This past week of fieldwork was full of station installations, which meant less grunt work and more electronics work. There was still some hauling of sand and mulch around, not to mention the station batteries, but for the most part it was hooking up all the electronics and hoping that more of our sensors didn't break on us. I think we now have around 28 new stations online after the week, which is a solid achievement considering we were operating with only two-three install teams per day. A full station installation takes about two hours on average, and since our equipment wasn't completely organized, we typically installed two stations per team per day.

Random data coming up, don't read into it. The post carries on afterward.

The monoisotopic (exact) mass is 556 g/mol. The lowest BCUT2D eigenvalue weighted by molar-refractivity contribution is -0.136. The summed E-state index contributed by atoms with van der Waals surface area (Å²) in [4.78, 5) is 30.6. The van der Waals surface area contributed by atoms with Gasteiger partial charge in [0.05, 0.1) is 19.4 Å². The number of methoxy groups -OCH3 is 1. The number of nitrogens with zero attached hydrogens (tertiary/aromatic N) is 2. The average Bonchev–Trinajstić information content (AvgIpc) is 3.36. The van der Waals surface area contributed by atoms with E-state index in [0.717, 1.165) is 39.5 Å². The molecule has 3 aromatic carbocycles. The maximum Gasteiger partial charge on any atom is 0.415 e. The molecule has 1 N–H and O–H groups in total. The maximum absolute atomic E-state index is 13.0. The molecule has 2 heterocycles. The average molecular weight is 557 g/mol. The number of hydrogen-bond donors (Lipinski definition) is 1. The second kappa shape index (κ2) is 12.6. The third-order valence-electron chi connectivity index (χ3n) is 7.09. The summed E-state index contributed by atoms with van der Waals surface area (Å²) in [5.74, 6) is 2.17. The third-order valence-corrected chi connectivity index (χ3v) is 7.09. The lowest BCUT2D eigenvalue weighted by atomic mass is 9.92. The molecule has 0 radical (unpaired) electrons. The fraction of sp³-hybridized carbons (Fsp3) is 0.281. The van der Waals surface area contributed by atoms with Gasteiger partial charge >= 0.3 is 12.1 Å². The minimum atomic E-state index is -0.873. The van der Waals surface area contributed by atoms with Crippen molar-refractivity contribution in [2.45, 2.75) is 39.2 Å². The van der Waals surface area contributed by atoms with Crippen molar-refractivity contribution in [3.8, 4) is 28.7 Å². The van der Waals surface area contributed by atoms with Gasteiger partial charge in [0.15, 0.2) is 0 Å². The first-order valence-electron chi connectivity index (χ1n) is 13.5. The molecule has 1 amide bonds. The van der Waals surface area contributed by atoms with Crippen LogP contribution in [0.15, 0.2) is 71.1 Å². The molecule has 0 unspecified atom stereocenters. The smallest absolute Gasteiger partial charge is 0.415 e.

Some Highlights from the Week Include:
- Installing stations on day two in torrential rain. Can't have a full field work experience without some crappy weather right?!
- Learning tons of tips and tricks about the installation process
- Interacting with even more hilarious landowners.
- Closing out local restaurants four days running. Shout outs to the staff of Hunan Chinese Restaurant and Los Toribos Mexican Grill.
- Installing a station 100% by myself. I can officially say I have a station running that no one else helped with. Hopefully the data comes in alright....
Overall, it was another awesome week in the field. More stories and experience, more new information, and more new data for future OIINK researchers. Two weeks well spent. Sadly, I don't have any comical pictures for you all this week.